by sophomore Sophie Selenke Eleven students represented Hudson High School at the Ed Thomas Legacy Leadership Academy this fall. “It’s a great honor to be selected by teachers to help make Hudson better by being a leader,” said Sara Hansen, […]
by senior Caleb McCullough High school PE teacher Sean Leonard has started a “Pirate Walking Club” for staff. “Staying active during the winter can be difficult,” said Leonard. “It’s cold, our bodies feel sluggish, and it gets dark early.” Leonard […]
by senior Olivia Kolterman Twenty Hudson High School journalism students traveled to the national convention in Dallas November 15-19th. The conference, hosted by the National Scholastic Press Association and Journalism Education Association, is the largest conference for high school journalists. […]
by Sophomore Brooke Busch The Iowa High School Press Association (IHSPA) awarded the Hudson High School journalism students with top honors. The 2016-2017 high school newspaper staff received the first ever “All Iowa News Team of the Year” award and […]
by senior Olivia Kolterman This year three Hudson electives plan to attend further enhance their learning by traveling outside of the state. From October 24 – October 28, 19 current Hudson Future Farmers of America students, along with Hudson Class […]
by senior Caleb McCullough The Pirate Press newspaper staff received an email of a lifetime October 17th from former President Barack Obama. In preparation for the October issue’s feature on race relations at Hudson, seniors Hailey Elder and Abby Lashbrook […]
Voss Blog Log
Education in Iowa Public Schools
Dr. Anthony D. Voss, Superintendent of Schools
However, support often deteriorates when the proposed development is set to occur in our own backyard. I understand the objection from our neighbors to the North just as much as I understood the concerns of our neighbors near Springfield Avenue. Yet surprisingly enough, in both instances these residents expressed clear support for development. At the same time, they implored our city leaders and developer to listen to their concerns and allow them an opportunity to provide input into the process in an effort to make improvements that would benefit everyone. I have found this to be a very fascinating observation over the course of the last 12-18 months. Upon further reflection, I don't believe anyone has stated they didn't want these developments. Quite the contrary: they want to make them better, for those who will be their immediate neighbors, and for the entire community. Perhaps that is an anomaly. Instead of 'not in my backyard', I believe what I have heard is, 'let's make sure we do it right'.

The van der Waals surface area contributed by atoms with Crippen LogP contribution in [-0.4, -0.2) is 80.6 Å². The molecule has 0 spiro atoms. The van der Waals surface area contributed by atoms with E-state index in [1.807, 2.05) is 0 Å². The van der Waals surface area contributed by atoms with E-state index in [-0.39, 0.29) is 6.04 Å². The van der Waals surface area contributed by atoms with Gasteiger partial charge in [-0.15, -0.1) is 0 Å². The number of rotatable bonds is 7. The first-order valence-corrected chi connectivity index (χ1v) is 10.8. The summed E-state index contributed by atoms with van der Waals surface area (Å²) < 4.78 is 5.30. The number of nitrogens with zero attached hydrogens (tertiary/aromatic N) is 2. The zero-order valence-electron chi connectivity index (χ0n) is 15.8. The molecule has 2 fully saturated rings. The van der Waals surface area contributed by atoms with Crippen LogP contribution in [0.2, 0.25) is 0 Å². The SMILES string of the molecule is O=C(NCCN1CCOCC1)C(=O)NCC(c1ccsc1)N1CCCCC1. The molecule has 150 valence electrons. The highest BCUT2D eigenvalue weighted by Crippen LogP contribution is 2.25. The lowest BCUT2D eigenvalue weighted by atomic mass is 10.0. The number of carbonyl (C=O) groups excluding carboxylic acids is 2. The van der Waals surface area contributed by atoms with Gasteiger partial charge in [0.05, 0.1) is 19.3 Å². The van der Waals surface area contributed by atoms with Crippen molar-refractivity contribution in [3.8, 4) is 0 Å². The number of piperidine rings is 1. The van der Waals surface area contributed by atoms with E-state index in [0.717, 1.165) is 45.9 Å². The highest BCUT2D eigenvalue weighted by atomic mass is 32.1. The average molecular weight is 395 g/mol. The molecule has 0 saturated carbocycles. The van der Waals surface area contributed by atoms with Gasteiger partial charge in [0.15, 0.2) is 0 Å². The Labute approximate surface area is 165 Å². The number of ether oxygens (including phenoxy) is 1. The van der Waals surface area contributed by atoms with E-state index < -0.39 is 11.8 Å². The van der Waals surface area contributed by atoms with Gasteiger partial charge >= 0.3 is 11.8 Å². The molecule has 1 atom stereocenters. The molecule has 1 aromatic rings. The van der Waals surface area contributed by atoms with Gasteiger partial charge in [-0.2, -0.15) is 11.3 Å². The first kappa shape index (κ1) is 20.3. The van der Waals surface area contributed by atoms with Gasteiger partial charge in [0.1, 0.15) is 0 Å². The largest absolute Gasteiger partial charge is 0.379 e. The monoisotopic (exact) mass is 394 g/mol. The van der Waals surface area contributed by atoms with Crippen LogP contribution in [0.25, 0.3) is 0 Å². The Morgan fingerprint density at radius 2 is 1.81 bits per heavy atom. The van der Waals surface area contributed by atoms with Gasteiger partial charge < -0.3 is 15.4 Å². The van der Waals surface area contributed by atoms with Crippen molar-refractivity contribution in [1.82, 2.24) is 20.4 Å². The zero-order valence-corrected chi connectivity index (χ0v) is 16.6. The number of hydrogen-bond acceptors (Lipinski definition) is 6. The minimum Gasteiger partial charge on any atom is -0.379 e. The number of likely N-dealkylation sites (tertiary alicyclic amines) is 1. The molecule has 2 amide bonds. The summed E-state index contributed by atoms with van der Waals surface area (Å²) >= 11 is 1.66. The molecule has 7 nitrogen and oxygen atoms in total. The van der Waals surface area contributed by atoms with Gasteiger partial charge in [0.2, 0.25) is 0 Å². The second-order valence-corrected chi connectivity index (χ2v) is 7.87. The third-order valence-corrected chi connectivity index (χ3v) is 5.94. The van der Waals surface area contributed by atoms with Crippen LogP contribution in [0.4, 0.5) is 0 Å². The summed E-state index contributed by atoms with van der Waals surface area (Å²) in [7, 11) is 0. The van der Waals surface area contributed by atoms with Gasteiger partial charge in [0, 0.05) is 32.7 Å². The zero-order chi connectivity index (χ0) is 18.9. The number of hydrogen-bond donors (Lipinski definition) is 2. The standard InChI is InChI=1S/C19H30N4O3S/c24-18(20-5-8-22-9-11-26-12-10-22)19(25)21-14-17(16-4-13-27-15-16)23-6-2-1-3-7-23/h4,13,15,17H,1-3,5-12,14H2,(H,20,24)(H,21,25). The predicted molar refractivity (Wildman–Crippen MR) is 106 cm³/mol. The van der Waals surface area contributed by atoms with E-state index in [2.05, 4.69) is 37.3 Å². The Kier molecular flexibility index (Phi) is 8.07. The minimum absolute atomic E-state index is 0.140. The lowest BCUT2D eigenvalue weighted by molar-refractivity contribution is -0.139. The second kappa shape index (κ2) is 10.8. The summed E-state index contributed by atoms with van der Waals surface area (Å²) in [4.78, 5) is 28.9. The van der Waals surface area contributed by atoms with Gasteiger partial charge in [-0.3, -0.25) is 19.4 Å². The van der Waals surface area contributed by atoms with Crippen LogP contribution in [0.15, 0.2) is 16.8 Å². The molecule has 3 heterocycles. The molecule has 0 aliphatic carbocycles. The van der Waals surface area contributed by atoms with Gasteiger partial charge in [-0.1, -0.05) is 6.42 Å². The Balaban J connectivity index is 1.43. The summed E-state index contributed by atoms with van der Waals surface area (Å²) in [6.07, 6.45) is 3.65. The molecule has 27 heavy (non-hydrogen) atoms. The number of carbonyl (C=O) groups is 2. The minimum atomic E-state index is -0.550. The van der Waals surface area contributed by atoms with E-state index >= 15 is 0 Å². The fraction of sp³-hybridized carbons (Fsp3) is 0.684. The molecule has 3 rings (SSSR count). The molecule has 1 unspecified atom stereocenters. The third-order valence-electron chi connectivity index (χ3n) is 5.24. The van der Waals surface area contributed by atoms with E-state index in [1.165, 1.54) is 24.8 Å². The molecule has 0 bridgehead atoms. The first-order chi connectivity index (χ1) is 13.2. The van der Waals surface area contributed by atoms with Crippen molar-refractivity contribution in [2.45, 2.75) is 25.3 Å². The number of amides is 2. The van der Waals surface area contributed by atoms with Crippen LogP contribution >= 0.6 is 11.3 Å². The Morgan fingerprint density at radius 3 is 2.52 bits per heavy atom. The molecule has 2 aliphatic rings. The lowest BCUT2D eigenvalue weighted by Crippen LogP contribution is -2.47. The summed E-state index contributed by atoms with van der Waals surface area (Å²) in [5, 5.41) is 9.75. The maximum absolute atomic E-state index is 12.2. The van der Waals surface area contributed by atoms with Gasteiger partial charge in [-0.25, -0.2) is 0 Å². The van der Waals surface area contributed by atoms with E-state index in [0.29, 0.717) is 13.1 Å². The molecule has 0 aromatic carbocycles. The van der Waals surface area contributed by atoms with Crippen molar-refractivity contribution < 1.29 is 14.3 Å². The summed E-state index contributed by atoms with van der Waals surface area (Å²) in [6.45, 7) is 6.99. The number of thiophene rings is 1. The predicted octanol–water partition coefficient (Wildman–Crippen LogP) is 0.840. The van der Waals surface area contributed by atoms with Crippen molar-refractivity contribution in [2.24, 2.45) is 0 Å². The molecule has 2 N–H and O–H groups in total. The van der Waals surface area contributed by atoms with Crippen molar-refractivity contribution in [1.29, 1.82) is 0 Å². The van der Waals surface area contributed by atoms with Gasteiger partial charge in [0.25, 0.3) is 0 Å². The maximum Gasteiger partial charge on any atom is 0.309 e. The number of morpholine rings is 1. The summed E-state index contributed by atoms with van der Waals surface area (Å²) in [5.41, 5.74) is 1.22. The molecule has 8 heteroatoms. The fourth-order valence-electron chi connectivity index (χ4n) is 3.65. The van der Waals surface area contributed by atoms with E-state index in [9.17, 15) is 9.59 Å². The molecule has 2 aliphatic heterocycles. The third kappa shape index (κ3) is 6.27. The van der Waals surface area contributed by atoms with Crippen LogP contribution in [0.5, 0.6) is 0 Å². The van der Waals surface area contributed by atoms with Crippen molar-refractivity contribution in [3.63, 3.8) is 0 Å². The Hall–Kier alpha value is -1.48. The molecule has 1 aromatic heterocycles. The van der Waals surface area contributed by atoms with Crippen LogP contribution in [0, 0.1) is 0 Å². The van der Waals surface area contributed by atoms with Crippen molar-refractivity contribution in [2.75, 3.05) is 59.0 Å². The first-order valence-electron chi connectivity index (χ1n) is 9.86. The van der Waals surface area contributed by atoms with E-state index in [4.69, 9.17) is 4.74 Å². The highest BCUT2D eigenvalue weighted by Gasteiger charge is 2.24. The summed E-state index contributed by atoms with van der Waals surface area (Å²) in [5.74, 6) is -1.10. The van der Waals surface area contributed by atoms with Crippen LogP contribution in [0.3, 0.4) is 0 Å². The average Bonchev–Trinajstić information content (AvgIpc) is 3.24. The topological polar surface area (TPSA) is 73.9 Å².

In the interim, proposals have been modified and public hearings have been held. Engineers have 'engineered', and we have discussed traffic patterns on Ranchero Road. We even had a brief discussion about how the school bus stop is going to impact residents. Truth be told, this latest iteration probably makes the school bus route a bit more complicated, but I am confident we will be able to figure this out, just as we would have figured out the last design.
That is what happened on Monday evening. The city council took action on an amended proposal that had been suggested with input of residents. Working with the developer, I believe we have reached a satisfactory resolution and enthusiastically offer my support and endorsement of this project.